mdej has asked for the
wisdom of the Perl Monks concerning the following question:
Hi Perl Guru's
I am stuck with the following:
I have a large Hex string (32 Characters) which I want to bitwise AND with a large Integer. I am using the function 'hex' to convert the Hex string to an Integer. However since the number is so large Perl gives an error 'Integer overflow in hexadecimal number'. I am already using the bignum library.
Does somebody know how I can get the Integer from the large Hex number or perhaps an easier way to bitwise two large numbers?
Thanks
Re: Bitwise AND with large numbers by Eliya (Vicar) on Apr 12, 2012 at 17:50 UTC 
You can do bitwise AND with strings, too (in which case there's no size limitation).
So, convert your hex string and your number to binary strings using pack (e.g. pack "H*", $hexstring for the hex string), pad the shorter one to the length of the longer one (with \0 or \xff, depending on the desired semantics), AND (&) both strings, and convert the result back to whatever you like (e.g. hex string).
The details somewhat depend on what exactly you need, so if you provide sample inputs and desired result, someone will surely come up with actual code...
Otherwise, if you want to stick with Math::Big*, there is from_hex().
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Hi,
Thank you for your quick reactions ;)
Using Math::BigInt or pack I unfortunately still get an integer overflow. I'm probably doing something wrong but don't see what. Sorry if this is to much of a newbie question.
A little more context: The hexstring comes from a switch. I want to use the hexstring to determine if a switchport is member of a specific VLAN.
The code I have so far is:
my $switchPortNumber = 2;
# 32 Character hex string from switch
my $hexstring = hex '40000000000000000000000000000000';
my $mask = (0x80000000000000000000000000000000 >> $switchPortNumber);
my $result = ($hexstring & $mask) > 0;
In this case only the first port is a member and the second port is NOT a member. Therefore the $result should be 0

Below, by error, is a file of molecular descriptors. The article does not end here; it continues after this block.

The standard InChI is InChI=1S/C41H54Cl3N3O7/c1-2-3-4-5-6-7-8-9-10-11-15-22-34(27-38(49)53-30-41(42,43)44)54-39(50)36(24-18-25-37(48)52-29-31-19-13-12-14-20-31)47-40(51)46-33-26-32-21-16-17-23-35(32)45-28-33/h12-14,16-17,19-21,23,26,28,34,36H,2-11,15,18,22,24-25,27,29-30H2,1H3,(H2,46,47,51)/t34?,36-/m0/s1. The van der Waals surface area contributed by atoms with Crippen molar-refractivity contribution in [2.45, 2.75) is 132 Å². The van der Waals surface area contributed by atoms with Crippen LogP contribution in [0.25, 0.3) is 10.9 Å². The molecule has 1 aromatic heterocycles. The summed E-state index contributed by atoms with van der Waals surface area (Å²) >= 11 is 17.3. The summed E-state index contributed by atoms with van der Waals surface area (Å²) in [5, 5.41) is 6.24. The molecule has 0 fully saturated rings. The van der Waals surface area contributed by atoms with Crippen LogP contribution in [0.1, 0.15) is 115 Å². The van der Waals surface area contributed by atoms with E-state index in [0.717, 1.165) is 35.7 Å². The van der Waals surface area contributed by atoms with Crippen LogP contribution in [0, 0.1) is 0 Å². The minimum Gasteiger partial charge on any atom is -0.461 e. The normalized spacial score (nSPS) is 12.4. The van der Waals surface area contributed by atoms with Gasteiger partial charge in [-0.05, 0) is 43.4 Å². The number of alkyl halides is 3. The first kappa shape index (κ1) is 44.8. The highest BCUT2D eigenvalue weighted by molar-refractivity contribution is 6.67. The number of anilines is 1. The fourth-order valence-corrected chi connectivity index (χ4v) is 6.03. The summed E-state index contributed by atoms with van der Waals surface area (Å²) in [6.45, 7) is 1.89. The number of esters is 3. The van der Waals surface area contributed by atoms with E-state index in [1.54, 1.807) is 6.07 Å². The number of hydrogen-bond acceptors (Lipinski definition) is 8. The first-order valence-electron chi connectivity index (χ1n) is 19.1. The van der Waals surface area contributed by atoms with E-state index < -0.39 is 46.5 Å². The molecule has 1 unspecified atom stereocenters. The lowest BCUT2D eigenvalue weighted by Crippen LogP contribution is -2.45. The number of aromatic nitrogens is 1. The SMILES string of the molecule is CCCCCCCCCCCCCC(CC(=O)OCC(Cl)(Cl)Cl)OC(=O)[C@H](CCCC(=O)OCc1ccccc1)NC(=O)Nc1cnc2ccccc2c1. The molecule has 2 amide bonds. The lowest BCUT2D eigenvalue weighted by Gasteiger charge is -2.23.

If possible I would like to stick to the default Perl modules.
Thanks again for all the help so far.
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use Math::BigInt;
my $switchPortNumber = 2;
# 32 Character hex string from switch
my $hexstring = Math::BigInt>new('0x40000000000000000000000000000000'
+);
my $mask = (Math::BigInt>new('0x80000000000000000000000000000000') >>
+ $switchPortNumber);
my $result = ($hexstring & $mask) > 0;
Another approach would be to turn it into an ASCII bitstring, in which case you can use a simple substr() instead of the AND masking
my $bitstring = unpack('B*', pack('H*', '40000000000000000000000000000
+000'));
my $result = substr($bitstring, $switchPortNumber, 1) eq '1';
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Re: Bitwise AND with large numbers by JavaFan (Canon) on Apr 12, 2012 at 18:23 UTC 
If you want to perform a bitwise AND with a Perl integer, the first 16 or 24 "characters" of your hex string will disappear anyway, as your integer will be limited to 32 or 64 bits. So, your result is going to be:
hex(substr($hex, 8)) & $integer; # Perl with 32bit integers
hex(substr($hex, 16)) & $integer; # Perl with 64bit integers
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Re: Bitwise AND with large numbers by davido (Archbishop) on Apr 12, 2012 at 18:46 UTC 
It seems that really you are just dealing with big integers. The hex representation is only a detail. Math::BigInt handles the details of representation for you, provides a bitwise 'and' operation, named band:
use Math::BigInt;
my $operand = '0x123456789abcdef0123456789abcdef0';
my $mask = '0x100000000f00000000000000000000f0';
print Math::BigInt>new($mask)>band($operand)>as_hex(), "\n";
Math::BigInt also overloads the '&' operator, so you can do things like this:
my $anded = Math::BigInt>new($mask) & $operand;
print $anded>as_hex(), "\n";
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Re: Bitwise AND with large numbers by BrowserUk (Pope) on Apr 12, 2012 at 19:46 UTC 
Whilst Math::BigInt and similar arbitrary precision modules work for this, they leave a lot to be desired when it comes to performing fixedprecision math. As well as being dog slow, they don't round or truncate as fixedprecision does, and that can lead to the need for lots of extra work to 'fix' intermediate values in calculations.
If you have a lot of 128bit integers (16bytes/32hex bytes) to manipulate, and need fixed precision semantics, then look at salva's Math::Int128 it is efficient and stable and provides the correct semantics for bitwise manipulations of 128bit digests, hashes and similar.
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